11. I suppose it doesn't matter when it's your dog at the vet. You're right, fetch is a fabulous game, time to exit the mud...
  12. Yep, I've never had any of those issues though, so trying to attribute it to stock is simply deflection of the conversation to fit your expectations. Nothing is guaranteed safe, these dogs we're bred to work though, and a by product of their breeding, biddability and athleticism, makes them a pretty good jack of all trades, many do have a self awareness radar, a lot don't... That doesn't mean irresponsible behavior due to lack of knowledge or proper oversight is acceptable. Be responsible, know what you're getting into and setting your dog up for.. Go have fun with your dog, that's what matters.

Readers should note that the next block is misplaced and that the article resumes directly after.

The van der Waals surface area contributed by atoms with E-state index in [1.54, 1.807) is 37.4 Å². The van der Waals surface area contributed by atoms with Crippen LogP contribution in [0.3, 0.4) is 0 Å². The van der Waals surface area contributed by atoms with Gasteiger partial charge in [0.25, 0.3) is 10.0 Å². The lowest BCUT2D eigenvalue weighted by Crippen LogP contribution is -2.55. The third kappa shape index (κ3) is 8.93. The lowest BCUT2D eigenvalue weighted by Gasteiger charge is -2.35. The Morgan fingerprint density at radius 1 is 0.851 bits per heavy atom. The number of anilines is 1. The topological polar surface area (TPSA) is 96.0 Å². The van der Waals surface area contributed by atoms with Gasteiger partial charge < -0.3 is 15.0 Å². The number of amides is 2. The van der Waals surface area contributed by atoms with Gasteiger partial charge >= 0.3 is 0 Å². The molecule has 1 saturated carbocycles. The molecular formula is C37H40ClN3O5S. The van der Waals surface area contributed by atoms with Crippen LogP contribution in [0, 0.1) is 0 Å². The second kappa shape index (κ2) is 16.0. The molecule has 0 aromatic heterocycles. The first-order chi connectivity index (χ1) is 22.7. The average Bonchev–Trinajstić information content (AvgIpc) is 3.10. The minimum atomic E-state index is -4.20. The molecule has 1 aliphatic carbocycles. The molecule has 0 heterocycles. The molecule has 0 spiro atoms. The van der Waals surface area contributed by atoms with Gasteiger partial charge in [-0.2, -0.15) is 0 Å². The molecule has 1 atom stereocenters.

13. More than should be. Just because you've not had an issue doesn't mean it doesn't exist. As drharps said in the OP, she researched it and came away with more than "it's not a issue". By the time it becomes a health problem you've crossed that line far to far to go back. How many people would talk about the problem they caused..do to lack of info or lack of knowledge? How many dogs have virtually no teeth at 12 from due to 11.5 years of fetch? How many soft palets were damaged by sticks due to fetch? How many arthritic issues are there due to fetch? How many dog fights were caused due to fetch? How many other injuries to the body were due to fetch? They don't even necessarily need to be "obsessed" to do damage.